Students in Assistant Professor of English Nicola Minott-Ahl’s “Jane Austen in Film” class and the greater HWS community recently were given an opportunity to experience the dances that play such a large role in Jane Austen’s on-screen adaptations when they were instructed in the art of English Country Dance in Hirshson Ballroom.
“I included instruction in English Country Dance to enable my students to see firsthand the opportunities for storytelling that dance scenes provided Jane Austen and the filmmakers who adapt her works,” explains Minott-Ahl. “I wanted to reveal to them the narrative qualities of individual dances, as well as to demonstrate the many ways in which the dance form itself facilitates courtship and interaction between the sexes in a society that rigorously separated the sexes and assigned them different roles and spheres of public and private activity.”
Attended by other HWS faculty and students in addition to Minott-Ahl’s class, participants had the opportunity to learn several different dances during the two sessions offered. Dan and Barb Seppeler, of the Country Dancers of Rochester, instructed the class in the correct steps as well as highlighted the importance of etiquette, eye contact, correct deportment, and body language in these dances.
“Having the opportunity to learn English Country Dance gave me a better grasp of the culture and society of the early 1800s,” says Kazia Berkley-Cramer ’13, an English major and child advocacy minor who took Minott-Ahl’s class last spring. “Reading about it is one thing, but actually doing an activity that average people regularly participated in at that time really helped both Austen’s stories and history come alive.”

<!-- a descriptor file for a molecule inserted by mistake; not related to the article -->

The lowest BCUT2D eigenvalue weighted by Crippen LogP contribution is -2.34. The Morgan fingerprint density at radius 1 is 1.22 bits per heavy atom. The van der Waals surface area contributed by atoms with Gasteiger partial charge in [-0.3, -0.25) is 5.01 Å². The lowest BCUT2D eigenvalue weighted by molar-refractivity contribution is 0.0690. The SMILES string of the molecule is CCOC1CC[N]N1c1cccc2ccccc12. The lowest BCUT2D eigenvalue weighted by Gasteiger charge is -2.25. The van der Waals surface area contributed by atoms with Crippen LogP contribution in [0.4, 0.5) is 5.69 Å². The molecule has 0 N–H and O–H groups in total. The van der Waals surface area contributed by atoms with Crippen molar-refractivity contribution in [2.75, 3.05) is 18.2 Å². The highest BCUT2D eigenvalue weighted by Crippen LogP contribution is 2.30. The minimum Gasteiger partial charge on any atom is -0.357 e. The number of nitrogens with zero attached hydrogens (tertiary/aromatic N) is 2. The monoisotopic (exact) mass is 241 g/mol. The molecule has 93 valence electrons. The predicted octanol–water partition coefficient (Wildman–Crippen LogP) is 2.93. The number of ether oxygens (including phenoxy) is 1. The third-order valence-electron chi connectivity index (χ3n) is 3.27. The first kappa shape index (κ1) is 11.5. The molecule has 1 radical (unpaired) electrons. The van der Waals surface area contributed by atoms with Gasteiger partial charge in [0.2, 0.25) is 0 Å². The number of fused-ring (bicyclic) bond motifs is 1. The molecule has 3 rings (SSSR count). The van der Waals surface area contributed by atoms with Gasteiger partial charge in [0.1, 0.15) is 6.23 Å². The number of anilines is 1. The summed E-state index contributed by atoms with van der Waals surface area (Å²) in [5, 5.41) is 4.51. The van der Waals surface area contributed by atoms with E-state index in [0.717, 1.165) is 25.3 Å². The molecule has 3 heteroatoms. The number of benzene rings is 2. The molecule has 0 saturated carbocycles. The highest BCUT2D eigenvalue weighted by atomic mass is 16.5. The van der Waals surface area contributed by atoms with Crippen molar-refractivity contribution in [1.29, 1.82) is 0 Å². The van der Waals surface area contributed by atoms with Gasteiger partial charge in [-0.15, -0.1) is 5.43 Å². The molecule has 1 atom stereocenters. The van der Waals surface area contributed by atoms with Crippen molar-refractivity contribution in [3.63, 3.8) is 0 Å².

Max Ettenborough ’13, a media and society major with a studio arts minor, was one of several Hobart students to attend the event. “This opportunity helped to illuminate some of the themes in Jane Austen’s books, especially seeing it from a firsthand perspective,” notes Ettenborough.
Minott-Ahl remains committed to providing this opportunity to future classes and is currently working with students who are interested in forming an English Country Dance club. Anyone interested in joining the club should e-mail firstname.lastname@example.org.